North East Councils have granted £ 7million loan to prevent Tyne Tunnel’s cashless switch from being derailed by Covid


Northeastern councils have given a £ 7million loan to Tyne Tunnel patrons to avoid delaying the removal of all toll barriers at the crossing, it emerged.

Major changes will come later this year, with all cash payments and tunnel toll booths being scrapped in favor of a new automated system designed to avoid traffic jams and reduce air pollution.

But it was revealed that the operator of the TT2 tunnel was planning to postpone the program due to a huge loss of revenue caused by the Covid-19 pandemic, until local council leaders intervened with an offer in cash to maintain the “Tyne Pass” project on Piste.

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The £ 6.67million loan was issued from reserves held by the North East Joint Transport Committee (JTC), which is made up of representatives from the region’s seven councils, and was signed at a meeting behind closed doors in September 2020.

A JTC spokesperson said the money came from reserves specifically earmarked for the Tyne Tunnel, so it cannot be spent on supporting other ailing services, and will be refunded over the course of the TT2 contract to manage the crossing until 2037.

Gateshead Council chief Martin Gannon told a JTC meeting on Tuesday that the loan deal was made to “secure the long-term future” of TT2 after toll revenues fell dramatically in the tunnels during the first Covid lockdown, when traffic levels declined by up to 70%.

Paul Darby, chief financial officer of the North East Combined Authority (NECA), confirmed that TT2 had suggested delaying its investment in the Tyne Pass program in order to cut costs, but the boards wanted it to move forward by because of “a number of advantages”. of this system being deployed as planned in terms of carbon emissions ”.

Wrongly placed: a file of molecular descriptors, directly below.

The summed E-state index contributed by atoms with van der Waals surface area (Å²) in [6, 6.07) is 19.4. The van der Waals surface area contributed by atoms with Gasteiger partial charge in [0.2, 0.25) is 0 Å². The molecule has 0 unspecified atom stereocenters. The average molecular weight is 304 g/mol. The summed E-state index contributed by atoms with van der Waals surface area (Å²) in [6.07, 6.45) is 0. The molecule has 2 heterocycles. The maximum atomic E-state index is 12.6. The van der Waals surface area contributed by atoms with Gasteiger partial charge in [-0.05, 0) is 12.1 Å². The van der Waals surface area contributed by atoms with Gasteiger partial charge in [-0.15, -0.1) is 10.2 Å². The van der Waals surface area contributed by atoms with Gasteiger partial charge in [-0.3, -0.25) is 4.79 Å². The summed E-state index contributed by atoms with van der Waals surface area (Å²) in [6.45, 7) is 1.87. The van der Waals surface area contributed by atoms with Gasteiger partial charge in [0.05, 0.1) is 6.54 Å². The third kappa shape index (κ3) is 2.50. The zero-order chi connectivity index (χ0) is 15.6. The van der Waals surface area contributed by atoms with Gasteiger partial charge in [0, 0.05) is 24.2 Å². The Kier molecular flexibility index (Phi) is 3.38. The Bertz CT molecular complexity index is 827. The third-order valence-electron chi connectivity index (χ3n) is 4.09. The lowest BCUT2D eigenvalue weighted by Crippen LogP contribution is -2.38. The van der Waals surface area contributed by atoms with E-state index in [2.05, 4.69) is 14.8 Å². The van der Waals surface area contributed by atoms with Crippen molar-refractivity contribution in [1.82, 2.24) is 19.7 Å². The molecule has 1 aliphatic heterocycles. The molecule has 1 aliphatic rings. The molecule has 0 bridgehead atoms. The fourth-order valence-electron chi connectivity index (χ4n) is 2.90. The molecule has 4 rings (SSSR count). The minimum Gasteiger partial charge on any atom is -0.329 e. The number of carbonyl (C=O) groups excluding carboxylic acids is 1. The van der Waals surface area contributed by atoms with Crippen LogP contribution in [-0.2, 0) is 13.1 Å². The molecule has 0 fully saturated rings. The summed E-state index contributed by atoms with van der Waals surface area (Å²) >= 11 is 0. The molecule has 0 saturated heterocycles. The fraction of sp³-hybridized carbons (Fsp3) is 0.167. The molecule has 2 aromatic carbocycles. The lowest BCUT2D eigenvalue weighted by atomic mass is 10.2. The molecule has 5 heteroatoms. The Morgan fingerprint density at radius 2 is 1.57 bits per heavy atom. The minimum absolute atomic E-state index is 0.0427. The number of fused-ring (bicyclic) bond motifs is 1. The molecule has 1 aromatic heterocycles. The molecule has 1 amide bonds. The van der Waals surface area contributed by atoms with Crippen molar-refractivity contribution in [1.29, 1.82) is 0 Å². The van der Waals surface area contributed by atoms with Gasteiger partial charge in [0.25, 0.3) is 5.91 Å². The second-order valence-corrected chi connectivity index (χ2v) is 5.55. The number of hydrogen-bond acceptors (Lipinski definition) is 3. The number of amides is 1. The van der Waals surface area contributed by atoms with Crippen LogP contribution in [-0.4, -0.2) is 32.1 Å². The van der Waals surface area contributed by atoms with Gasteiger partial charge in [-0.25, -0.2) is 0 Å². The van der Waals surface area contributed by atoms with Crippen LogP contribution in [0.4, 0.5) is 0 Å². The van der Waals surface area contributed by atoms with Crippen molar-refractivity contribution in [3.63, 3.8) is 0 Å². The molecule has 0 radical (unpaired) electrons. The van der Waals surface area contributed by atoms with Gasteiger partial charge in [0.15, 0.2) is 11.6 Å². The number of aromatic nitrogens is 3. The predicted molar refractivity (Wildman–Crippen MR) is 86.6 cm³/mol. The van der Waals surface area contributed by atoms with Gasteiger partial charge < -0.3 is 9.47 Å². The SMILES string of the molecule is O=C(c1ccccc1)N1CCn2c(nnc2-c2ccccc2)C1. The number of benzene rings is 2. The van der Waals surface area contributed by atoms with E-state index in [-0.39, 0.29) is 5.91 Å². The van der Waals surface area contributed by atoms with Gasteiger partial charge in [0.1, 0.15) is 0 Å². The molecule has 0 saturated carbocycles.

From November, drivers will no longer have to stop to pay at the toll booths on the north side of the tunnel – instead of driving directly, a change that will hopefully reduce congestion and pollution significantly. the resulting air.

Rather, tolls will be paid using prepaid accounts, a subsequent payment website, or through PayPoint checkouts at retailers, with automatic license plate recognition cameras recording vehicle trips.

The “open road toll” plans have been criticized by some tunnel users, who questioned why a contactless card payment toll is not left in place and how people without internet access will pay.

Mr Darby added that TT2 has “no risk of going bankrupt” and that the introduction of the free movement system will make them “sustainable in the future”, while traffic levels have already risen to over 90 % of pre-Covid rates. .

This contrasts sharply, however, with Tyne and Wear Metro’s dire financial situation.

There were again warnings on Tuesday that the rail network could face cutbacks next year, after the government announced it would end emergency financial support that covered its losses linked to the pandemic next April.

A subway train at Pelaw station

The latest projections estimate that operator Nexus faces a budget deficit of £ 19m in 2022/23, as a result £ 16m is directly linked to metro services.

Councilor Gannon said the options for dealing with the deficit were for local councils to commit more of their own money, get more bailout funds from the government, or cut services – or a combination of the three.

The Labor adviser added that it would be “extremely difficult” for local authorities to find this money in their own coffers, given the level of funding cuts suffered over the past 10 years, and the increase in the price of Metro tickets would have the effect of driving passengers away rather than increasing income.

The JTC covers transport issues across Newcastle, Northumberland, North and South Tyneside, Gateshead, Sunderland and County Durham.

A TT2 spokesperson said: “In March 2020, TT2 toll revenues were significantly affected by the COVID pandemic and the lockdown that followed, which impacted TT2’s contract payments. No government relief was granted throughout this period.

“As a result, planned spending for Tyne Pass was affected at the time and TT2 reached an agreement with local authorities that allowed Tyne Pass to be delivered as planned. The project will bring a number of benefits. positive for the region, including lower carbon emissions, increased travel times and up to 80 new jobs.

“NECA has provided a sum of money which will be reimbursed with a premium over the coming years, which has enabled the upcoming modernization of the toll system in November. TT2 is grateful for the support from NECA and we look forward to bringing Tyne Pass to customers in November. “

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